The amount of injury to above ground parts of plants in direct response to low temperatures is as uncertain as is the amount of damage to roots. As with roots, shoot injury will not usually become apparent until spring.
One type of cold injury that is most certain is the killing of flower buds on those trees and shrubs that are marginally hardy. Flower buds are typically less hardy than leaf buds. It has often been stated that the flower buds of Forsythia and peaches are prone to winter kill when temperatures drop to minus 15º F. The precision of that temperature threshold can be argued, especially when one considers cultivars and site factors.
Buds are not the only structures where differences in hardiness exist. In mid-winter, living xylem tissue tends to be less hardy than cambium and phloem tissue. It is xylem in smaller branches that is most prone to damage from low temperatures. If such damage has occurred, affected branches will be slow to leaf and/or flower in spring, or they may die. The xylem of cold damaged branches will appear to be black or darkened.
Cold injuries such as sun scald and frost cracks often occur in response to sudden and wide fluctuations in temperature of wood. This typically takes place on cold days when the sun warms the sunny side of the trunk to a temperature above freezing, causing some expansion of the wood. According to Harris (Arboriculture. 1992. Regents/Prentice Hall Publishing), the temperature of wood may differ by as much as 18º F from the air temperature on sunny days. For expansion of wood to take place due to warming, the temperature of the wood would have to rise to above freezing. If the temperatures during a cold spell remain far below freezing throughout the period, then warming and expansion of wood on sunny days may not be widespread. Nevertheless, such injury could occur and practitioners should examine the trunks and branches of woody plants for sun scald and frost cracks each spring.
Assessing winter injury: Because of limited root growth, it is not unusual to see newly planted specimens die after a brutal winter. In the worst years long established plants can die, including some native species. In most cases it is species which are marginally hardy that experience the most losses.
Usually winter damage does not become apparent until spring when growth normally resumes. Typically, winter damaged plants are slow to initiate growth, may show distorted growth, death of leaf and flower buds, or dieback of shoots and branches. In more challenging years, the plant species which have been damaged are often remarkably consistent across Massachusetts and the region.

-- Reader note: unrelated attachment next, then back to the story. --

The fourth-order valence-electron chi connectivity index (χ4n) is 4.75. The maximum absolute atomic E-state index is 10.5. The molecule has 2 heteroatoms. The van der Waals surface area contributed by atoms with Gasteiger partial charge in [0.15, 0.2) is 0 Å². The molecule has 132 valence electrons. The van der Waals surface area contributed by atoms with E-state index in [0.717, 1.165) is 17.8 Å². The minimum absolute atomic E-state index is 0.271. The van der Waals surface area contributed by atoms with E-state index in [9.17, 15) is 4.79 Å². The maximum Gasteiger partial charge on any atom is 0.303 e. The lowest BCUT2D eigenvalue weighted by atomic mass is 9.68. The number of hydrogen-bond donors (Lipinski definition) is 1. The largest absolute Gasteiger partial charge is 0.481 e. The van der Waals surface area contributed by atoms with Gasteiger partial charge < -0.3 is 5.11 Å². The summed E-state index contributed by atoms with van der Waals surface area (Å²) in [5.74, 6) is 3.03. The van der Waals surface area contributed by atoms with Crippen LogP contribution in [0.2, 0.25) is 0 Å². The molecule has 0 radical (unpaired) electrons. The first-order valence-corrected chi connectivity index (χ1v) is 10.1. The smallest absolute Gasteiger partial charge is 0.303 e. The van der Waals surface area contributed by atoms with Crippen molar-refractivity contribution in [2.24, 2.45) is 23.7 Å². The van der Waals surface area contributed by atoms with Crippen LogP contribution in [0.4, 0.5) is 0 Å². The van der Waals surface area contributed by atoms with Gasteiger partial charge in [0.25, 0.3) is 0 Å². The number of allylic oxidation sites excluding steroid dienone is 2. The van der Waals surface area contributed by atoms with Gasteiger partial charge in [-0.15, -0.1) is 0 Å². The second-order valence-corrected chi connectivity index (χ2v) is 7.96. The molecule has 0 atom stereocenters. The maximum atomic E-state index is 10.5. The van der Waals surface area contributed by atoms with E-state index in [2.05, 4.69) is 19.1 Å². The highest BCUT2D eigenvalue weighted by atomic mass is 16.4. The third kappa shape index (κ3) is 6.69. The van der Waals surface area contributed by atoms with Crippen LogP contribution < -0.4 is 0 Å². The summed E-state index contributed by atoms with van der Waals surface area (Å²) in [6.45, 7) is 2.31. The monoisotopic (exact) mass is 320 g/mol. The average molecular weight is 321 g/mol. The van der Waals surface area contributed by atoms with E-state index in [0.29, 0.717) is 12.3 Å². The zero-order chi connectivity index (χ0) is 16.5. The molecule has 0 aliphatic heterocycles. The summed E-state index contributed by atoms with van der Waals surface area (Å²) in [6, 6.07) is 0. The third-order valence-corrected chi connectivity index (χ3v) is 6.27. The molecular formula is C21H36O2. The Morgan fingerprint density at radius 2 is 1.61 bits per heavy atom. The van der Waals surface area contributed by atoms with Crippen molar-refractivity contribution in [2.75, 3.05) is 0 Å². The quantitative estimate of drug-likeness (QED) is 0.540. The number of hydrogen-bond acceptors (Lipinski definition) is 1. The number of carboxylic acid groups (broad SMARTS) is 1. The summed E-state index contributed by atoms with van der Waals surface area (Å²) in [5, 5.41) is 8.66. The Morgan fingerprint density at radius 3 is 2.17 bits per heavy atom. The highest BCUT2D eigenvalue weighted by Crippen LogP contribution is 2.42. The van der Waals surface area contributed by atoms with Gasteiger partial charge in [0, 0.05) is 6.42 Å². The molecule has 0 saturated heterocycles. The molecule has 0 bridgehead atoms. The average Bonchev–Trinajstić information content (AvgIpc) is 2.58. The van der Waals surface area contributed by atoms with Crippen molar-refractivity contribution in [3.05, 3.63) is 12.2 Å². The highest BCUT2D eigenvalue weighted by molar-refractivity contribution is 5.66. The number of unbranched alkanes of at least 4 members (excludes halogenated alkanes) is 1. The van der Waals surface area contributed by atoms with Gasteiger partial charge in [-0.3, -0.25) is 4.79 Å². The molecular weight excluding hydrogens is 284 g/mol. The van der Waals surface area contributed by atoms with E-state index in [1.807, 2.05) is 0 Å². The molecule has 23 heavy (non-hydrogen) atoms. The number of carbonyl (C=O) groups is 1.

Below is a list of plants widely observed to have died as a consequence of winter damage or have had significant winter injury (brown foliage, branch dieback, etc.) in the last several years. This list is compiled from observations by the Landscape, Nursery, and Urban Forestry team of UMass Extension:
- Burning bush
- Butterfly bush
- Ilex (crenata, opaca, glabra, meserve)
- Leyland cypress
- Oakleaf hydrangea
- Perennials - many species, especially silver and gray leaf species such as Artemisia and Achillea
- Roses - Note that new shoots can appearing at the base of some heavily damaged roses. On grafted roses, these shoots can often be seen to originate from the rootstock. Therefore, the resulting roses will not be true to variety.
What to do for those plants still alive but injured: The options for dealing with severely inured plants are limited. Basically, care at this point involves pruning out dead portions of affected plants. In addition, it is necessary to provide a good growing environment to eliminate sources of further stress. That means watering and mulching. Fertilizer is not needed. With pruning, the shoot to root balance shifts to the roots. Food reserves in roots - assuming there are ample roots that have not been winter killed - should support new growth in the remaining living parts of the shoot system. Addition of fertilizer will not influence the transport of food reserves to growing points on the shoot system.
In conclusion, the impact of winter events on the subsequent health and survival of woody plants is difficult to predict prior to spring growth. However, those events and the possible kinds of damage that they could cause to plants should be kept in mind when evaluating plant growth or death in spring.
Written by: Ron Kujawski